Armani hits the suite spot in the city where it all began
Along with Paris and New York, Milan is one-third of the holy fashion trinity. A clutch of famous designers call Italy's northern capital home, including Dolce & Gabbana, Prada and Versace. Four times a year, models, editors and catwalk wannabes descend on the city's champagne-fuelled fashion weeks. A-listers (Madonna, Prince) stay at the Hotel Principe di Savoia. The young and moneyed (Victoria and David Beckham) bed down at the Four Seasons. But until now, there hasn't been a hotel for a serious fashionista to rest their kitten heels.
Enter the Armani Hotel Milano. On November 11, this cube of understated chic follows up on the success of Armani Hotel Dubai, which opened in the Burj Khalifa - the world's tallest building - last year. The anticipation surrounding the Milan opening owes as much to its years of postponement as to habitual excitement about the city's most famous fashion designer. Giorgio Armani moved to Milan five decades ago to work as a department store window dresser.
The hotel's 95 rooms and suites sit perched atop Via Manzoni 31, architect Enrico Agostino Griffini's 1937 rationalist-style palazzo. The building has been dedicated to all things Armani for a decade. The lower levels are home to Armani Jeans, Casa, books, perfume and flowers, as well as the Armani/Priv?nightclub and Milan's best Japanese restaurant, Nobu. The complex sits opposite the northern tip of Via Montenapoleone, within the confines of Milan's Quadrilatero d'Oro ('golden rectangle') neighbourhood, with flagship stores and designer boutiques from Marni to Missoni.
The atmosphere is equally exclusive inside. A discreet 'Armani lifestyle manager' meets each guest on arrival in the foyer. Patrons are then ushered upstairs to the hotel's seventh-floor reception for check-in.
Within the guest rooms, Armani's decor is streamlined, balanced between neutral tones and metallic sophistication. Floors and walls are clad in silky, cream-coloured Asian limestone, and black lacquered furnishings convey a taste of Japan. Showers are encased in one-way glass, allowing you to peek out while remaining unseen. Said to be similar to Armani's own home, the suites have been designed with an eye for fashion that can endure.
The hotel's seventh and eighth floors - recent additions to the original building - have high glass walls that offer panoramic views of the surrounding rooftops, the silhouette of Milan's gothic Duomo and a cluster of new skyscrapers, including those by Daniel Libeskind and Zaha Hadid, on the horizon.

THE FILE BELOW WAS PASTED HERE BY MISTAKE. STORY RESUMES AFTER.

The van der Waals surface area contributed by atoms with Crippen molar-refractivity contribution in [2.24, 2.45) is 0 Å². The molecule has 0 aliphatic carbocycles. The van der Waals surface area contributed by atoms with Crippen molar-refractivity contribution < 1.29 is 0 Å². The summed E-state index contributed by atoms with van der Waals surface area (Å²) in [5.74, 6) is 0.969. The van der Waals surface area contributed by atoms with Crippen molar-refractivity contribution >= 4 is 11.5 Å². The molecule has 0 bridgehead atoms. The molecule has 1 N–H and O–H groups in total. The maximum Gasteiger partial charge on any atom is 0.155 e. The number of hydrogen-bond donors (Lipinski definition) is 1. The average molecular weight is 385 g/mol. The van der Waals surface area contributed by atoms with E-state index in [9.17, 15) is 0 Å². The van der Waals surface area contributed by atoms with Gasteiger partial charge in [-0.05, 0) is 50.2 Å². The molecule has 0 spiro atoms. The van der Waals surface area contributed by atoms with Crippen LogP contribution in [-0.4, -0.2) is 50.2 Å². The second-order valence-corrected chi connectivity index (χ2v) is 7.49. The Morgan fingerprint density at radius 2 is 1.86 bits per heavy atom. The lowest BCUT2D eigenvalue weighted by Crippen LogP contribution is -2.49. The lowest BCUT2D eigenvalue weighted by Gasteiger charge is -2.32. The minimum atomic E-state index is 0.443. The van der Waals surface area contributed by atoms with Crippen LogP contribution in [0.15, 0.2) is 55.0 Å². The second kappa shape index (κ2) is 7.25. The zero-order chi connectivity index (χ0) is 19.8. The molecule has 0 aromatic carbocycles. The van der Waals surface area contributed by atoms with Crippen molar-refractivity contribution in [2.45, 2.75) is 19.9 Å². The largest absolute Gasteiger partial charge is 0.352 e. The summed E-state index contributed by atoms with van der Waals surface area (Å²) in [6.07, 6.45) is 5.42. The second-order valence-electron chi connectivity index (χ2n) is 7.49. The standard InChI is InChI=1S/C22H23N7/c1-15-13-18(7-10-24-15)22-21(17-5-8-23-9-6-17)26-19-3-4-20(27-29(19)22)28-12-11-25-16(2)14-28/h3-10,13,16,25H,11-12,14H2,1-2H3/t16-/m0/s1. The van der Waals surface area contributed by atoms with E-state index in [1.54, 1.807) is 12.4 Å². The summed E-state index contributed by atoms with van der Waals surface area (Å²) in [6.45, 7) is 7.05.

In the seventh floor's Armani/Bamboo Bar, businessmen conduct meetings on sleek beige sofas, surrounded by soft golds and bamboo-print textiles. Fur-swathed ladies take a break from shopping, dropping in for an espresso, a glass of wine or a tiny bottle of Armani brand mineral water. Light meals and snacks are served all hours, from club sandwiches to carrot soup with lemongrass.
In one spacious corner, Armani/Ristorante is a glassed-off temple to art deco, with polished chequered floors and soft pale leather bucket seats. The cuisine is modern Italian, with a strong emphasis on fish; tasting menus - as well as a private Chef's Table in the heart of the kitchen - are available for a blowout feast. Next door, a smoking lounge allows guests to enjoy a cigar with their pre-dinner aperitivi. Lush green bamboo creeps along the glass exterior.
After all that indulgence, the hotel's top-floor amenities come as a welcome antidote. Therapeutic massages can be booked at the Armani/Spa; a romantic Couples Suite is set aside for two-person treatments. 'Sunscreen walls' ring a top-notch gym and a heated infinity pool, although these are probably as useful for protecting against the paparazzi as the UV rays. Giorgio himself couldn't wish for more.
Via Manzoni 31, Milan, Italy
Rates: From Euro550 (HK$5,720) for a 485 sq ft deluxe room to Euro10,000 for the 2,150 sq ft Presidential Suite. Rates include complimentary mini-bar (but not alcohol) and unlimited access to the sauna, gym, swimming pool and business centre.
How to get there: Direct flight to Milan takes 131/2 hours, or fly to Rome, followed by a three-hour ride on a Frecciarossa (Red Arrow) train.
What to do: Visit the Museo del Novecento (www.museodelnovecento.org), Milan's newest museum and a temple to 20th century Italian art. Or plan your visit to coincide with the winter sales (from January 5) - perfect for stocking up on this season's fashions.